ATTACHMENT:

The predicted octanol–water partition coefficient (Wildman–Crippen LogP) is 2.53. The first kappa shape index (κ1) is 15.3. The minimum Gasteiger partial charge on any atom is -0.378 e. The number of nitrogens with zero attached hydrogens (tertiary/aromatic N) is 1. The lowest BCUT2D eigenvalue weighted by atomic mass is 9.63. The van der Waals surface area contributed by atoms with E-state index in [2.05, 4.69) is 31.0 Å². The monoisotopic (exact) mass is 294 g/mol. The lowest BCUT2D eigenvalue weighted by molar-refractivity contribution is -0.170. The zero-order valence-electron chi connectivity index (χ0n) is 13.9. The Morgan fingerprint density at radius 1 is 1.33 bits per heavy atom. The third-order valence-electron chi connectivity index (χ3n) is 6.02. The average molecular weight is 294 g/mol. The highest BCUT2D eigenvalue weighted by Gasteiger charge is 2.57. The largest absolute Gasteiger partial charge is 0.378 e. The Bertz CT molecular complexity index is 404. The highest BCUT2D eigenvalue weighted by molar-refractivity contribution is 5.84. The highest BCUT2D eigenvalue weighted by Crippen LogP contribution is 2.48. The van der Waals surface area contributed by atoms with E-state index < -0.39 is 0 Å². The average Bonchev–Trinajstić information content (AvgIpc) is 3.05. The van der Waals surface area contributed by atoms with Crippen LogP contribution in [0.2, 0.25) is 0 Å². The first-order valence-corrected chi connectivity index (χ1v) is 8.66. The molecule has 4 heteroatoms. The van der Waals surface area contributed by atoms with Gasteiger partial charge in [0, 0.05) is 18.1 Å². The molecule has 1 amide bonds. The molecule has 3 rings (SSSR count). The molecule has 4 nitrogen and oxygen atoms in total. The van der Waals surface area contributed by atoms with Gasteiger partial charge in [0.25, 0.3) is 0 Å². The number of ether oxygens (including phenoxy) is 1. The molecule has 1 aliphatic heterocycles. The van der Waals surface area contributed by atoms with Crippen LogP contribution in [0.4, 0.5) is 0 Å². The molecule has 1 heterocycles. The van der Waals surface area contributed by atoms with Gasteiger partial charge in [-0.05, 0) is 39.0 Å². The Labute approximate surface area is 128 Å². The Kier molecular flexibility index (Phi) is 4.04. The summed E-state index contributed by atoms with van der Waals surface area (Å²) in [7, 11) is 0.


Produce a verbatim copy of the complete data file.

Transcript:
The predicted octanol–water partition coefficient (Wildman–Crippen LogP) is 2.53. The first kappa shape index (κ1) is 15.3. The minimum Gasteiger partial charge on any atom is -0.378 e. The number of nitrogens with zero attached hydrogens (tertiary/aromatic N) is 1. The lowest BCUT2D eigenvalue weighted by atomic mass is 9.63. The van der Waals surface area contributed by atoms with E-state index in [2.05, 4.69) is 31.0 Å². The monoisotopic (exact) mass is 294 g/mol. The lowest BCUT2D eigenvalue weighted by molar-refractivity contribution is -0.170. The zero-order valence-electron chi connectivity index (χ0n) is 13.9. The Morgan fingerprint density at radius 1 is 1.33 bits per heavy atom. The third-order valence-electron chi connectivity index (χ3n) is 6.02. The average molecular weight is 294 g/mol. The highest BCUT2D eigenvalue weighted by Gasteiger charge is 2.57. The largest absolute Gasteiger partial charge is 0.378 e. The Bertz CT molecular complexity index is 404. The highest BCUT2D eigenvalue weighted by molar-refractivity contribution is 5.84. The highest BCUT2D eigenvalue weighted by Crippen LogP contribution is 2.48. The van der Waals surface area contributed by atoms with E-state index < -0.39 is 0 Å². The average Bonchev–Trinajstić information content (AvgIpc) is 3.05. The van der Waals surface area contributed by atoms with Crippen LogP contribution in [0.2, 0.25) is 0 Å². The first-order valence-corrected chi connectivity index (χ1v) is 8.66. The molecule has 4 heteroatoms. The van der Waals surface area contributed by atoms with Gasteiger partial charge in [0, 0.05) is 18.1 Å². The molecule has 1 amide bonds. The molecule has 3 rings (SSSR count). The molecule has 4 nitrogen and oxygen atoms in total. The van der Waals surface area contributed by atoms with Gasteiger partial charge in [0.25, 0.3) is 0 Å². The number of ether oxygens (including phenoxy) is 1. The molecule has 1 aliphatic heterocycles. The van der Waals surface area contributed by atoms with Crippen LogP contribution in [0.4, 0.5) is 0 Å². The molecule has 1 heterocycles. The van der Waals surface area contributed by atoms with Gasteiger partial charge in [-0.05, 0) is 39.0 Å². The Labute approximate surface area is 128 Å². The Kier molecular flexibility index (Phi) is 4.04. The summed E-state index contributed by atoms with van der Waals surface area (Å²) in [7, 11) is 0.